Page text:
Maximise automation and workflows with machine learning for greater customer impact



In a world where machines can beat humans at Jeopardy! and make complicated medical diagnoses, it's perhaps no surprise that businesses have begun applying automation and artificial intelligence to their internal processes. From sales and marketing to finance and human resources, automation is able to work in a variety of domains in order to unlock countless insights for your organization.

IT research and advisory firm Gartner has called automation "the next frontier for IT." What's more, the company has even predicted that by 2018, more than three million people worldwide will be supervised by "robo-bosses."
Recognizing that an automated sea change is coming in the world of business, many companies have chosen to establish cross-functional teams to manage the automation of their production workflows and data. In most cases, the best choices for processes to automate are those that are repetitive, tedious, rules-based and particularly inefficient to complete by hand.
At least in the beginning, human employees will need to oversee and work in conjunction with these automated processes in order to make sure that they're behaving correctly. This allows you to make smarter decisions that take advantage of the best of what both humans and machines have to offer.
For example, it's easy to imagine a customer service workflow in which users first speak to an AI agent that collects information about the customer's question or issue. In the event that the customer requires advanced assistance, a human customer service representative can take over the call.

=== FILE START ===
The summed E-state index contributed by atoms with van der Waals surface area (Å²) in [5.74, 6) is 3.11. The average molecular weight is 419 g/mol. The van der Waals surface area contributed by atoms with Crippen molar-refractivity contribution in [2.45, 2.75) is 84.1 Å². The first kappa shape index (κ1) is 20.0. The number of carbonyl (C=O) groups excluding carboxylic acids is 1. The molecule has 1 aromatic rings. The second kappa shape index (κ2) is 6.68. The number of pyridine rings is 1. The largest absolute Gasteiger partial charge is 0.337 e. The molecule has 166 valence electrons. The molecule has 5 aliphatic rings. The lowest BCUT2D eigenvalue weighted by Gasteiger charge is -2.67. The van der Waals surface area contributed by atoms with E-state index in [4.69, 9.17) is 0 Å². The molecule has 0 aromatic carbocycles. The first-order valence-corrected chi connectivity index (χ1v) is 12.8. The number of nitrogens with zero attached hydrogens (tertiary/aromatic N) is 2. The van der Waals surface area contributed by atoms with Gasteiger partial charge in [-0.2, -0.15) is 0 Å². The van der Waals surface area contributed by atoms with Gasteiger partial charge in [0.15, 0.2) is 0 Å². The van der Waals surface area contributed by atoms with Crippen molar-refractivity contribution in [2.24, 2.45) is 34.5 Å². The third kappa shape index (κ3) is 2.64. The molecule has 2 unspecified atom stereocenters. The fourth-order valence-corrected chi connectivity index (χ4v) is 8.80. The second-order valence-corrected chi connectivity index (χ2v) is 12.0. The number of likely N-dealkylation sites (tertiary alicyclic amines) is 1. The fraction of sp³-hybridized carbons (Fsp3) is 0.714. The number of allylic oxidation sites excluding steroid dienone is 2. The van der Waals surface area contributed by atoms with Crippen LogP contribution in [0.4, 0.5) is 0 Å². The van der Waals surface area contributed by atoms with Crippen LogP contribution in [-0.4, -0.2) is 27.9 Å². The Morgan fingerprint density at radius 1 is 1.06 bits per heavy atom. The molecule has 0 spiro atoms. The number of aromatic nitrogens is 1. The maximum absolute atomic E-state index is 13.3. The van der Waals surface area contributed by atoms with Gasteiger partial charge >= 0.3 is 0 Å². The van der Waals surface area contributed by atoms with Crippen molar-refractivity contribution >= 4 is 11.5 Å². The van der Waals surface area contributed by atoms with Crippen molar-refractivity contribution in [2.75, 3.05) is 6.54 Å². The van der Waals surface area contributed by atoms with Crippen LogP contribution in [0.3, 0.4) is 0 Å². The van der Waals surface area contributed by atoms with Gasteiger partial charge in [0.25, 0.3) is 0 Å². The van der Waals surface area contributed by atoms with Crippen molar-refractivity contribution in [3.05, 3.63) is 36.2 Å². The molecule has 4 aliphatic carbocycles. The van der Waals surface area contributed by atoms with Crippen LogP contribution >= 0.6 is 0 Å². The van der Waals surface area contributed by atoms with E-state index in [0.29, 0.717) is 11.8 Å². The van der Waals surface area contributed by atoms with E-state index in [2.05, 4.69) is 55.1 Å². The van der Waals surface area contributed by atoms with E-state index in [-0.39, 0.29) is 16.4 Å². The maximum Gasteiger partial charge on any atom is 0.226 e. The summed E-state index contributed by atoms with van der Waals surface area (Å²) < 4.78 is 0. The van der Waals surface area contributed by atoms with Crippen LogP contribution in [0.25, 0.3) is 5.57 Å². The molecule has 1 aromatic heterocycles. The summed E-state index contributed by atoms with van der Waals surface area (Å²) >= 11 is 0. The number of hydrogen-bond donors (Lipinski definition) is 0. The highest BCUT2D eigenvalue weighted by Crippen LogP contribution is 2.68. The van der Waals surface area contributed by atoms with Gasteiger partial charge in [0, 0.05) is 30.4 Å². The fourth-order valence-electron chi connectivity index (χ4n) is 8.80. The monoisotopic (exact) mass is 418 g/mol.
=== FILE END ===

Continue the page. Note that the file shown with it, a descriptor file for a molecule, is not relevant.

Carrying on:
However, in many cases, these robotic agents can use AI techniques such as machine learning in order to improve their performance over time without needing to follow the explicit instructions of human monitors. Machine learning refers to the capability of computers to observe patterns in vast quantities of data and then apply those patterns in order to identify objects or classify them into categories. In many cases, computers are able to make predictions with greater accuracy than humans presented with the same data.
For example, credit card companies use machine learning techniques every day to find potentially fraudulent transactions. By analyzing data such as a transaction's date, time, price, location and merchant and learning whether that purchase was authentic, computers can construct their own models of what fraudulent transactions look like and apply them to real-world situations where a customer's behavior appears suspicious or unusual.
Machine learning naturally works best when accompanied by another major technology trend: big data. The more access to relevant training data that computers have, the better they generally perform in practice. Many companies choose to mine their databases for potentially valuable information, check it over manually for any opportunities and then feed it back into the system for automated analysis.
As companies fight to obtain even the slimmest of competitive edges over their rivals, big data has become a big business. IT market intelligence firm IDC has projected that the big data technology and services industry will grow by a blistering 23 percent annually to reach 48.6  billion in 2019.
In the end, the use of technologies like AI, machine learning and data mining all boils down to two things: first, fostering better collaboration and greater efficiency within the organization; and second, offering more pleasant customer experiences. Properly capitalizing on these trends requires companies to understand how they plan to convert their raw data into smart, actionable insights and true business value.